Surrey may be unique in having a creativity consultant for the arts. At least Ged Gast thinks so. Mr Gast was only recently appointed. His job? To help schools put thinking skills and the arts at the centre of their work.
With so much emphasis on literacy, numeracy and targets, the arts have had a lean time. Mr Gast thinks they are due for a resurgence. A committee of scientists, artists, educationists and business leaders set up by Whitehall has called for "genuine parity" for all national curriculum subjects.
Many people think the report makes good sense, says Mr Gast, but schools are perplexed about how to implement its recommendations in an already crowded curriculum.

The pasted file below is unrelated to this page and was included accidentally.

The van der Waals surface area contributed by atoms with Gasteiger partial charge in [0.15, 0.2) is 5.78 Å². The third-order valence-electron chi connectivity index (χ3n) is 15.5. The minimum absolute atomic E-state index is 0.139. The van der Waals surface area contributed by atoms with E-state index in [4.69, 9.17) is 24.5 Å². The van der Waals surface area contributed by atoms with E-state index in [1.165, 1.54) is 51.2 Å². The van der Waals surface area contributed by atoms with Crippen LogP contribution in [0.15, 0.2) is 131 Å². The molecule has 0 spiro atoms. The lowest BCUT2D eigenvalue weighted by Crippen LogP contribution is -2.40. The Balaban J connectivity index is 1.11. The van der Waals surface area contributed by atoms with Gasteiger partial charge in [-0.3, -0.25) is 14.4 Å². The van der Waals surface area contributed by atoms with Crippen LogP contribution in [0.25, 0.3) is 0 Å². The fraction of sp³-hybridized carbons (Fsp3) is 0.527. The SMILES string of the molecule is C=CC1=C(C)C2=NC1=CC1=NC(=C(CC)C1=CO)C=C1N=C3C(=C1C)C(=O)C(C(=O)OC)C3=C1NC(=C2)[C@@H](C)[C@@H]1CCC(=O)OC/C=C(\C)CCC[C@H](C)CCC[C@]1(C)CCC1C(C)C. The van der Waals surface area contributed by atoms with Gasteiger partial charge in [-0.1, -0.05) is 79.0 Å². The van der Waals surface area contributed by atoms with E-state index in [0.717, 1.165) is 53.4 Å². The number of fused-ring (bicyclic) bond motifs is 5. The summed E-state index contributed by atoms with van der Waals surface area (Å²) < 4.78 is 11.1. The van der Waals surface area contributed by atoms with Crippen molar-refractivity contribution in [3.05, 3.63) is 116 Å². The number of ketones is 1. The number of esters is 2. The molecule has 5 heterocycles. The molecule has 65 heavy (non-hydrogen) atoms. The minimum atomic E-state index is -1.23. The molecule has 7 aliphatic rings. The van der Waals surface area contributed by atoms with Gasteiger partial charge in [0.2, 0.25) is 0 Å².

A method already used by many schools is Edward de Bono's 'Six Thinking Hats', which encourages children to reflect on different kinds of thinking. Children are given a group problem to solve, and each child wears a different coloured hat that determines the kind of ideas they can suggest. For example, the white hat concentrates on facts and figures, the yellow hat makes constructive suggestions and the black hat puts up logical challenges to the other ideas.
By swapping hats and roles children are encouraged to understand how groups make decisions and that ideas don't just come from nowhere.
"Children can break thinking into its categories and use them," says Mr Gast.. It gives them an understanding of how people work in different ways. They feel confident in the views they hold and can express those views."